It is also a touching love story, both of a man and a woman who meet and fall in love in most uncongenial circumstances, and of Eric Newby’s deep affection and respect for the Italian peasants who sheltered and fed him at unbelievable risk to themselves and their families.

A sincere and grateful story, written in a modest tone with a good dose of wry humour.

This is one of the recommendations in Noel Perrin’s book about good books, , which I reviewed earlier this year.

I must agree. Highly recommended.

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Departures and Arrivals by Eric Newby ~ 1999. This edition: The Lyons Press, 1999. Hardcover. ISBN: 1-58576-224-4. 192 pages.

My rating: 5/10. Some decent essays but not enough of them to swing the balance between “fair” and “very good” reading. A lot of reciting of railway schedules, and short, out of context snippets about trips which blurred together after a while. Travel writing “lite”. I expected more from this writer.


A few essays into this book I was thinking to myself, “Okay, these are obviously excerpts from other works. Where’s the reference page?” Looking through the front and back material, there was no indication that this was the case; it apparently is a stand-alone collection of (mostly) travel tales and short reminiscences of the writer’s earlier life.

There is no context given more many of the trips referenced, which I found disconcerting. “Flying into Coober Pedy…” Yes – okay – so you’re in Australia – but WHY are you there? What bigger trip is this part of? And aside from discovering that opal miners like to be paid in cash, and certain of them have a fondness for personal architecture such as a revolving bed surrounded by mirrors, what other memorable things did you find there that we, your readers, might be interested in?

Though there are well-written, interesting, and amusing passages, the whole thing feels like a selection of truncated pages from a personal journal, bits and pieces of information jotted down in transit to aid in later memory of the trip. Perhaps it is, worked up with a minimum of added information.

I suspect this is a book which was commissioned and published on the strength of the author’s earlier, and much stronger, efforts. A case of selling the name, not the content.

It was readable, but  vaguely unsatisfying. One to borrow from the library for light diversion, hotel room reading on a road trip (which is how I’ve just experienced it), but I’m not left with an urge to rush out to buy it. Not recommended, unless you come by it for a bargain basement price.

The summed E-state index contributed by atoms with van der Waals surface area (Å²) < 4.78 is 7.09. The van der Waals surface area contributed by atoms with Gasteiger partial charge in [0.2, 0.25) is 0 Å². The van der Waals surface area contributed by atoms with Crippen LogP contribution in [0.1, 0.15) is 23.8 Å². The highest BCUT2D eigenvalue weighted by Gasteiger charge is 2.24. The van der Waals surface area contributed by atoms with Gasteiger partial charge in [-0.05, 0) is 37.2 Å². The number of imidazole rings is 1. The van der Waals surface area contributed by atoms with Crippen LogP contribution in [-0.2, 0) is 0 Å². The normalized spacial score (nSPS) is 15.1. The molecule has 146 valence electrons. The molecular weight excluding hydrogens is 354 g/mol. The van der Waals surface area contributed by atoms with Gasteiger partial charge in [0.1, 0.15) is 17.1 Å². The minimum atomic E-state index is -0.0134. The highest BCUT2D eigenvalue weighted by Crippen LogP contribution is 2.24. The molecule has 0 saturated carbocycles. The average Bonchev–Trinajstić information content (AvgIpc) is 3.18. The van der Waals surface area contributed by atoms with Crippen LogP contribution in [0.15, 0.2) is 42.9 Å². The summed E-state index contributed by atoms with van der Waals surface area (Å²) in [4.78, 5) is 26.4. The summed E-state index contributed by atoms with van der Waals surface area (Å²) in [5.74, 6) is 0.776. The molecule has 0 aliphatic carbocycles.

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A Short Walk in the Hindu Kush by Eric Newby ~ 1958. This edition: Harper Collins, 2010. Introduction by Evelyn Waugh, Epilogue by Hugh Carless. Softcover. ISBN: 978-0-00-736775-7. 288 pages.

My rating: 8.5/10, after some inner debate. I have decided to overlook the more blatant “Eurocentric” passages, and to view this book as a product of its times, despite a vast change in standards of political correctness in the ensuing fifty-some years since its first publication. Very readable, in a dryly witty British way.


In 1956, 37-year-old Englishman Eric Newby, having received a publisher’s advance to write a travel book, contacted his friend, career diplomat Hugh Carless, and floated the idea of travelling to Afghanistan and trekking in the Hindu Kush mountains, an area where few Europeans had previously ventured. The two decided that the trek should have some definite aim, in part to enable them to request grants from various organizations to assist with expenses, so, without letting their lack of mountaineering experience stand in their way, they decided to focus on ascending 20,000 foot Mir Samir, which had not yet been climbed to its summit.

After a two-day crash course in basic alpine climbing at Snowdonia in Wales, the two felt they were marginally more prepared for the rigours ahead, and the trip was on. Each man brought a certain experience to the expedition.

Newby, though having spent the previous ten years working in his family’s ladies’ fashion business, had strong credentials as an outdoorsman. At the tender age of 19, he had spent time on a four-masted Finnish sailing ship, voyaging from Australia to Europe via Cape Horn, and his eventual book about this experience, The Last Grain Race, was responsible for the publisher’s advance which initiated the Hindu Kush journey. With the start of World War II, Newby served in the famous Black Watch regiment, and was involved in the Special Boat Section, making lightning commando raids on enemy airfields and the like. One of these expeditions went awry, and Newby was captured off Sicily and interned for the rest of the war, barring a brief period of freedom in the Italian mountains, where he met his future wife, a Slovenian village girl, Wanda, who aided him in an escape attempt. This period was also written about, in Love and War in the Apennines, published in North America as When the Snow Comes, They Will Take You Away. (I am currently reading this memoir, and it is fascinating, and helps put Eric Newby the Hindu Kush “explorer” into context.) Wanda wrote her own memoir, Peace and War: Growing Up in Fascist Italy, in 1992. Always strongly and competently athletic, and with a strong sense of humour and a forthright readiness to embrace new experiences, Newby’s intent to venture into the forbidding mountains of a somewhat hostile Afghanistan is more understandable than it appears from his account of the initial decision in A Short Walk, where it appears to be merely a whim of the moment.